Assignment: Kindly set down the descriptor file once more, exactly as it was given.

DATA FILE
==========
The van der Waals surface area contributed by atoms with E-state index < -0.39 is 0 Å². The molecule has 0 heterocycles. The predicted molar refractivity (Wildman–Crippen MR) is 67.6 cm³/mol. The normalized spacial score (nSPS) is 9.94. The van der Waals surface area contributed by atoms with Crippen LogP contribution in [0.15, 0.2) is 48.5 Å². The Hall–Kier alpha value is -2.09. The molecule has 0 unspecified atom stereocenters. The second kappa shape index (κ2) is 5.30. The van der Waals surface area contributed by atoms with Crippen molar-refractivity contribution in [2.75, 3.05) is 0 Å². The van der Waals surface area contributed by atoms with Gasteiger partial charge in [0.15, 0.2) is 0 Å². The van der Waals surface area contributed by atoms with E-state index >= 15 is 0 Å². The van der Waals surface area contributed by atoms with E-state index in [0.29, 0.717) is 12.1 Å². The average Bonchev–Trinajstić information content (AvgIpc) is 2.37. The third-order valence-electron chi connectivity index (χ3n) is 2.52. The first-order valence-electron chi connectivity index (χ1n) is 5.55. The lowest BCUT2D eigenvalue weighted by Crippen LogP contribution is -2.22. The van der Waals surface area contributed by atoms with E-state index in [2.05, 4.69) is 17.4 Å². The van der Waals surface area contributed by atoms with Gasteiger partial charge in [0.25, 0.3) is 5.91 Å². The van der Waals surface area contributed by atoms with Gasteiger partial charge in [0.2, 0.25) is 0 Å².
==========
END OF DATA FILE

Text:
The van der Waals surface area contributed by atoms with E-state index < -0.39 is 0 Å². The molecule has 0 heterocycles. The predicted molar refractivity (Wildman–Crippen MR) is 67.6 cm³/mol. The normalized spacial score (nSPS) is 9.94. The van der Waals surface area contributed by atoms with Crippen LogP contribution in [0.15, 0.2) is 48.5 Å². The Hall–Kier alpha value is -2.09. The molecule has 0 unspecified atom stereocenters. The second kappa shape index (κ2) is 5.30. The van der Waals surface area contributed by atoms with Crippen molar-refractivity contribution in [2.75, 3.05) is 0 Å². The van der Waals surface area contributed by atoms with Gasteiger partial charge in [0.15, 0.2) is 0 Å². The van der Waals surface area contributed by atoms with E-state index >= 15 is 0 Å². The van der Waals surface area contributed by atoms with E-state index in [0.29, 0.717) is 12.1 Å². The average Bonchev–Trinajstić information content (AvgIpc) is 2.37. The third-order valence-electron chi connectivity index (χ3n) is 2.52. The first-order valence-electron chi connectivity index (χ1n) is 5.55. The lowest BCUT2D eigenvalue weighted by Crippen LogP contribution is -2.22. The van der Waals surface area contributed by atoms with E-state index in [2.05, 4.69) is 17.4 Å². The van der Waals surface area contributed by atoms with Gasteiger partial charge in [0.25, 0.3) is 5.91 Å². The van der Waals surface area contributed by atoms with Gasteiger partial charge in [0.2, 0.25) is 0 Å².